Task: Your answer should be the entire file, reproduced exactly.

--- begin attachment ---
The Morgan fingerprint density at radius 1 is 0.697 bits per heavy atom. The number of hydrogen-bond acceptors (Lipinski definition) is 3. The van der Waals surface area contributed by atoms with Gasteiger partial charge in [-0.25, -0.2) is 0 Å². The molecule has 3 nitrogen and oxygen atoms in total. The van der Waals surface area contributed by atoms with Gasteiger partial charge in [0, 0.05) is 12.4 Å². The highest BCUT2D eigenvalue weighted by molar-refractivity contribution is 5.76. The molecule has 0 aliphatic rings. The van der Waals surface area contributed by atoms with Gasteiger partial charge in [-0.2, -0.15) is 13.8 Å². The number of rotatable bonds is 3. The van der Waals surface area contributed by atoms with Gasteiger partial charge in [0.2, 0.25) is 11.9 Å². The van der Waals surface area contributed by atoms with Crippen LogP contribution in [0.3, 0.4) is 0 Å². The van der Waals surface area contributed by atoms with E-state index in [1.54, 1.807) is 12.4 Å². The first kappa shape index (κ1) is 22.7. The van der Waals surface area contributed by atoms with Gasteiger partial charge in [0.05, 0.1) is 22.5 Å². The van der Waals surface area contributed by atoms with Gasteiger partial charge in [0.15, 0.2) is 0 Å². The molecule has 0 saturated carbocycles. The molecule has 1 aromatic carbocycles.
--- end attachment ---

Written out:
The Morgan fingerprint density at radius 1 is 0.697 bits per heavy atom. The number of hydrogen-bond acceptors (Lipinski definition) is 3. The van der Waals surface area contributed by atoms with Gasteiger partial charge in [-0.25, -0.2) is 0 Å². The molecule has 3 nitrogen and oxygen atoms in total. The van der Waals surface area contributed by atoms with Gasteiger partial charge in [0, 0.05) is 12.4 Å². The highest BCUT2D eigenvalue weighted by molar-refractivity contribution is 5.76. The molecule has 0 aliphatic rings. The van der Waals surface area contributed by atoms with Gasteiger partial charge in [-0.2, -0.15) is 13.8 Å². The number of rotatable bonds is 3. The van der Waals surface area contributed by atoms with Gasteiger partial charge in [0.2, 0.25) is 11.9 Å². The van der Waals surface area contributed by atoms with Crippen LogP contribution in [0.3, 0.4) is 0 Å². The van der Waals surface area contributed by atoms with E-state index in [1.54, 1.807) is 12.4 Å². The first kappa shape index (κ1) is 22.7. The van der Waals surface area contributed by atoms with Gasteiger partial charge in [0.05, 0.1) is 22.5 Å². The van der Waals surface area contributed by atoms with Gasteiger partial charge in [0.15, 0.2) is 0 Å². The molecule has 0 saturated carbocycles. The molecule has 1 aromatic carbocycles.